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how does a nitrogen generator work?

How Does a Nitrogen Generator Work? – Membrane and PSA

Nitrogen gas is used in a variety of items we use and consume on a daily basis. Whether it’s the pharmaceutical, food and beverage, electronics, petroleum or manufacturing industry, there are several industrial uses of nitrogen gas that make nitrogen generators critical to success. There are different types of nitrogen generators, with each one producing nitrogen in a specific way.

What is a Nitrogen Generator?

If you need nitrogen for your industrial application, a nitrogen generator can produce a steady supply on-site. Nitrogen generators use different methods to separate nitrogen from the rest of atmospheric air. Nitrogen generators don’t create nitrogen from scratch; they separate the nitrogen from other elements and gasses such as oxygen.

On-site nitrogen generation is considered safer than having cylinders delivered. Having a generator means staff won’t need to carry heavy pressurized cylinders or worry about a disruption in production if there is a problem with delivery. On-site nitrogen generators are also considered better for the environment since production at a nitrogen facility would require a large amount of energy.

How Does a Nitrogen Generator Work?

When understanding a nitrogen generator; how it works and other basic principles, it’s necessary to know that nitrogen generation is a modern process of separating elements and gasses in the air. There are two methods by which you can separate elements in the air. Pressure Swing Adsorption (PSA) and Membrane generators both work in different ways to separate nitrogen, primarily from oxygen.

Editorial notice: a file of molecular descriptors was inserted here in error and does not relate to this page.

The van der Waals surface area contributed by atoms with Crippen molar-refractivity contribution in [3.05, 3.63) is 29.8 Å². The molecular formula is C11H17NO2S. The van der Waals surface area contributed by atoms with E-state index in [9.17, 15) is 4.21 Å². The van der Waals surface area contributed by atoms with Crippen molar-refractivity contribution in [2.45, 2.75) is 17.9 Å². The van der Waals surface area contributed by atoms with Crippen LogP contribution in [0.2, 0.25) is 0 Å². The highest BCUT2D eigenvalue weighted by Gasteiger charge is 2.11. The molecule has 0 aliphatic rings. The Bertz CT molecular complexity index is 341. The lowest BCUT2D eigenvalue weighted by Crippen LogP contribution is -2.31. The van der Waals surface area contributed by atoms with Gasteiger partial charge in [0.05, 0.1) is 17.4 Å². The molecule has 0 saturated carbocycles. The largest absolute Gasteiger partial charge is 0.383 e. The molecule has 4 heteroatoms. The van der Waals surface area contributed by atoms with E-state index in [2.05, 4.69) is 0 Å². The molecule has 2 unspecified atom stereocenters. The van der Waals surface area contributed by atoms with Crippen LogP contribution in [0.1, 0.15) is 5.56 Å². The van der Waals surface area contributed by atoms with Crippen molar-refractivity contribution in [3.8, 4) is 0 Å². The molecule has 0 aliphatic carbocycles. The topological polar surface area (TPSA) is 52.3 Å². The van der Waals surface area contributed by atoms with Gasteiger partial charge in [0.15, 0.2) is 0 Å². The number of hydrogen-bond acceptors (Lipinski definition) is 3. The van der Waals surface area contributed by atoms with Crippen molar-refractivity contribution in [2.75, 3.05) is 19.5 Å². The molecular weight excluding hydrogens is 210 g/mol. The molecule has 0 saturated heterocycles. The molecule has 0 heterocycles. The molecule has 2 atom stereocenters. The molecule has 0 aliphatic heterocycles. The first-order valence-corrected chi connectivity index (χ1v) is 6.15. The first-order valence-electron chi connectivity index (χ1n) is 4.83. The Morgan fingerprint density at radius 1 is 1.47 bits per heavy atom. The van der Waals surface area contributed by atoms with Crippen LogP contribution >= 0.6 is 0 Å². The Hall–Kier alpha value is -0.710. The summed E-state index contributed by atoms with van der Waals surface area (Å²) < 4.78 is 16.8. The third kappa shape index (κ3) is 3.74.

what is a nitrogen generator?

Most nitrogen generators that are used on-site are free-standing. They are often stored in a cabinet or are mounted on a skid. The generators will usually include pre-filters and after-filters. They are relatively easy to set up, with an air line connected to the inlet, and the outlet connected to the nitrogen supply line. When you have a nitrogen generator, you can generate a continuous supply of nitrogen gas. There are two types of nitrogen generators – PSA and Membrane.

PSA Nitrogen Generator

Pressure Swing Adsorption (PSA) is based on producing a constant stream of nitrogen that results from using compressed air. The PSA nitrogen generator working principal uses pretreated compressed air that is filtered through a carbon molecular sieve (CMS). Trace gasses, as well as oxygen, will ultimately be absorbed through the CMS. Nitrogen is then allowed to pass through. This process occurs in two towers which both contain a CMS.

At a specific time, the on-line tower will vent the contaminants. This is called the regenerative mode. Oxygen, which is made of smaller molecules, is separated from the nitrogen. The lining in the sieve will absorb the smaller oxygen molecules. The nitrogen molecules are too large to go through the CMS and ultimately emerge as the desired product.

Membrane Nitrogen Generator

A membrane nitrogen generator filters air and passes it through bundles of technically advanced membrane fibers. The hollow fibers work like reverse filters. Nitrogen is separated by permeation. During this process, oxygen and water vapor are permeated into the atmosphere. At the same time, the nitrogen is discharged while under pressure.

The purity of the nitrogen can be controlled through the membrane bundles. Using different membrane sizes and raising or lowering the pressure results in varying degrees of nitrogen purity. The purity levels obtained with a membrane nitrogen generator usually are not as high as those obtained with a PSA generator.

Save on Production with an On-site Nitrogen System

Since 1999 NiGen has provided nitrogen systems to meet a variety of industry needs. We supply high-quality on-site nitrogen systems that can meet your company’s specific needs.

Our selection includes PSA nitrogen generators, membrane generators, mobile systems, and container nitrogen generators for ease-of-use.

Contact NiGen today for more product information.